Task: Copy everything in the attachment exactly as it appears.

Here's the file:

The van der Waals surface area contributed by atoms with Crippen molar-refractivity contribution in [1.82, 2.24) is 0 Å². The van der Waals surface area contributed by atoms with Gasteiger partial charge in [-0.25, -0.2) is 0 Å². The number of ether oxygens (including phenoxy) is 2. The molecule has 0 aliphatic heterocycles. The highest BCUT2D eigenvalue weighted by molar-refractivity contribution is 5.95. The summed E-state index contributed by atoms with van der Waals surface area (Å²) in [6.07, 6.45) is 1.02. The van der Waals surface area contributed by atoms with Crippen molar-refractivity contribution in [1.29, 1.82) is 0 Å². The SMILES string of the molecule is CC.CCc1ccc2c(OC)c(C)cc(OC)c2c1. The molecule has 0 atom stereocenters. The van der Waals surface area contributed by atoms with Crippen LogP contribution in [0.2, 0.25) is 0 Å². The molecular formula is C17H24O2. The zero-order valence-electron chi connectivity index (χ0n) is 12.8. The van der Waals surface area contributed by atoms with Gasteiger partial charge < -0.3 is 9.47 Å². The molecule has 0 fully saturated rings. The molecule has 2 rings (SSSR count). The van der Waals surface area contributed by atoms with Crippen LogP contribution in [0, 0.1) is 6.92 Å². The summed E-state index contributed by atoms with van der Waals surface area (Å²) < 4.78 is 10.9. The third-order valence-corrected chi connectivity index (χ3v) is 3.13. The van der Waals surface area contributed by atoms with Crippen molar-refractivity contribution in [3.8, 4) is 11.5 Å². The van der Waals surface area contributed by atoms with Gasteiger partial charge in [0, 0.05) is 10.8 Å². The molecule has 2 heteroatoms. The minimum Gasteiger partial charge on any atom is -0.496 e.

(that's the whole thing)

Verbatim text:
The van der Waals surface area contributed by atoms with Crippen molar-refractivity contribution in [1.82, 2.24) is 0 Å². The van der Waals surface area contributed by atoms with Gasteiger partial charge in [-0.25, -0.2) is 0 Å². The number of ether oxygens (including phenoxy) is 2. The molecule has 0 aliphatic heterocycles. The highest BCUT2D eigenvalue weighted by molar-refractivity contribution is 5.95. The summed E-state index contributed by atoms with van der Waals surface area (Å²) in [6.07, 6.45) is 1.02. The van der Waals surface area contributed by atoms with Crippen molar-refractivity contribution in [1.29, 1.82) is 0 Å². The SMILES string of the molecule is CC.CCc1ccc2c(OC)c(C)cc(OC)c2c1. The molecule has 0 atom stereocenters. The van der Waals surface area contributed by atoms with Crippen LogP contribution in [0.2, 0.25) is 0 Å². The molecular formula is C17H24O2. The zero-order valence-electron chi connectivity index (χ0n) is 12.8. The van der Waals surface area contributed by atoms with Gasteiger partial charge < -0.3 is 9.47 Å². The molecule has 0 fully saturated rings. The molecule has 2 rings (SSSR count). The van der Waals surface area contributed by atoms with Crippen LogP contribution in [0, 0.1) is 6.92 Å². The summed E-state index contributed by atoms with van der Waals surface area (Å²) < 4.78 is 10.9. The third-order valence-corrected chi connectivity index (χ3v) is 3.13. The van der Waals surface area contributed by atoms with Crippen molar-refractivity contribution in [3.8, 4) is 11.5 Å². The van der Waals surface area contributed by atoms with Gasteiger partial charge in [0, 0.05) is 10.8 Å². The molecule has 2 heteroatoms. The minimum Gasteiger partial charge on any atom is -0.496 e.